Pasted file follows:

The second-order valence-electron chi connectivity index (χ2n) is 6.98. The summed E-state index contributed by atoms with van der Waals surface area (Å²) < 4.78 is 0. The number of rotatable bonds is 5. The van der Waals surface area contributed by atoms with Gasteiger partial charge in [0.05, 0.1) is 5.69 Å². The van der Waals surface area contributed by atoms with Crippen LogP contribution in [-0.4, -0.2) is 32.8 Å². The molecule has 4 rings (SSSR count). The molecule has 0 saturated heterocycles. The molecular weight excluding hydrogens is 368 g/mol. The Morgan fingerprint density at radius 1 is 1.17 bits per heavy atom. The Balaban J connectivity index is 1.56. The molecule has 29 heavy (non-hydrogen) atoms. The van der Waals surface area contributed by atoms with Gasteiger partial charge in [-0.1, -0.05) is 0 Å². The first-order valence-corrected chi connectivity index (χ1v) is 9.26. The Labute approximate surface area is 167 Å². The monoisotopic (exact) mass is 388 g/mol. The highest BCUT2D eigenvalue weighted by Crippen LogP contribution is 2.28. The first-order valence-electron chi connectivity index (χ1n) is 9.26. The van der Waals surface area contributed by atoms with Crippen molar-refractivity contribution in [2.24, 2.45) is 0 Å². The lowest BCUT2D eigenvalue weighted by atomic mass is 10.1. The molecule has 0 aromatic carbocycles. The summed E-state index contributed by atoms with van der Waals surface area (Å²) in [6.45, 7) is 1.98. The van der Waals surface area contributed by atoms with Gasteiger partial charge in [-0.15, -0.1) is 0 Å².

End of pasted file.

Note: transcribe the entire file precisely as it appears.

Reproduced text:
The second-order valence-electron chi connectivity index (χ2n) is 6.98. The summed E-state index contributed by atoms with van der Waals surface area (Å²) < 4.78 is 0. The number of rotatable bonds is 5. The van der Waals surface area contributed by atoms with Gasteiger partial charge in [0.05, 0.1) is 5.69 Å². The van der Waals surface area contributed by atoms with Crippen LogP contribution in [-0.4, -0.2) is 32.8 Å². The molecule has 4 rings (SSSR count). The molecule has 0 saturated heterocycles. The molecular weight excluding hydrogens is 368 g/mol. The Morgan fingerprint density at radius 1 is 1.17 bits per heavy atom. The Balaban J connectivity index is 1.56. The molecule has 29 heavy (non-hydrogen) atoms. The van der Waals surface area contributed by atoms with Gasteiger partial charge in [-0.1, -0.05) is 0 Å². The first-order valence-corrected chi connectivity index (χ1v) is 9.26. The Labute approximate surface area is 167 Å². The monoisotopic (exact) mass is 388 g/mol. The highest BCUT2D eigenvalue weighted by Crippen LogP contribution is 2.28. The first-order valence-electron chi connectivity index (χ1n) is 9.26. The van der Waals surface area contributed by atoms with Crippen molar-refractivity contribution in [2.24, 2.45) is 0 Å². The lowest BCUT2D eigenvalue weighted by atomic mass is 10.1. The molecule has 0 aromatic carbocycles. The summed E-state index contributed by atoms with van der Waals surface area (Å²) in [6.45, 7) is 1.98. The van der Waals surface area contributed by atoms with Gasteiger partial charge in [-0.15, -0.1) is 0 Å².